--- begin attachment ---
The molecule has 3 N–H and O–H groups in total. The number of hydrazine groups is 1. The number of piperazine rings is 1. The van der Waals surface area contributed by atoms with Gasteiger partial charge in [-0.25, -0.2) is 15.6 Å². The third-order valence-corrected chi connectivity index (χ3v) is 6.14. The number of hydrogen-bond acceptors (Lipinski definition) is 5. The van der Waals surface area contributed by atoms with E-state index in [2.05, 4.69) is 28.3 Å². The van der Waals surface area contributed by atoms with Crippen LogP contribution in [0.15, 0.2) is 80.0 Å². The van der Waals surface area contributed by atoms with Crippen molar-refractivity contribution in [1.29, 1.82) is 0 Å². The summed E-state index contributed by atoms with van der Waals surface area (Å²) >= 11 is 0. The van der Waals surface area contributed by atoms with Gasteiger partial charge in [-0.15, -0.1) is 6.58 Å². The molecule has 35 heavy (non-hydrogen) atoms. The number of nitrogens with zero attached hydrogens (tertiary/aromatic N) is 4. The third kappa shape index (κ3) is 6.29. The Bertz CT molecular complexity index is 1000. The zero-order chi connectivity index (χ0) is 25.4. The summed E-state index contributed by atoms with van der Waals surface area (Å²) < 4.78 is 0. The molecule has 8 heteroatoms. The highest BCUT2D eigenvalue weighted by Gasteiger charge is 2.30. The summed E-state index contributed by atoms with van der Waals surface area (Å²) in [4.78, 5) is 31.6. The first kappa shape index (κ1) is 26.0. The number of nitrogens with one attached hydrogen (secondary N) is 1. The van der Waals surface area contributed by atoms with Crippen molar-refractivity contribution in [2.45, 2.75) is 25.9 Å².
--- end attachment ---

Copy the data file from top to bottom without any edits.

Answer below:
The molecule has 3 N–H and O–H groups in total. The number of hydrazine groups is 1. The number of piperazine rings is 1. The van der Waals surface area contributed by atoms with Gasteiger partial charge in [-0.25, -0.2) is 15.6 Å². The third-order valence-corrected chi connectivity index (χ3v) is 6.14. The number of hydrogen-bond acceptors (Lipinski definition) is 5. The van der Waals surface area contributed by atoms with E-state index in [2.05, 4.69) is 28.3 Å². The van der Waals surface area contributed by atoms with Crippen LogP contribution in [0.15, 0.2) is 80.0 Å². The van der Waals surface area contributed by atoms with Crippen molar-refractivity contribution in [1.29, 1.82) is 0 Å². The summed E-state index contributed by atoms with van der Waals surface area (Å²) >= 11 is 0. The van der Waals surface area contributed by atoms with Gasteiger partial charge in [-0.15, -0.1) is 6.58 Å². The molecule has 35 heavy (non-hydrogen) atoms. The number of nitrogens with zero attached hydrogens (tertiary/aromatic N) is 4. The third kappa shape index (κ3) is 6.29. The Bertz CT molecular complexity index is 1000. The zero-order chi connectivity index (χ0) is 25.4. The summed E-state index contributed by atoms with van der Waals surface area (Å²) < 4.78 is 0. The molecule has 8 heteroatoms. The highest BCUT2D eigenvalue weighted by Gasteiger charge is 2.30. The summed E-state index contributed by atoms with van der Waals surface area (Å²) in [4.78, 5) is 31.6. The first kappa shape index (κ1) is 26.0. The number of nitrogens with one attached hydrogen (secondary N) is 1. The van der Waals surface area contributed by atoms with Crippen molar-refractivity contribution in [2.45, 2.75) is 25.9 Å².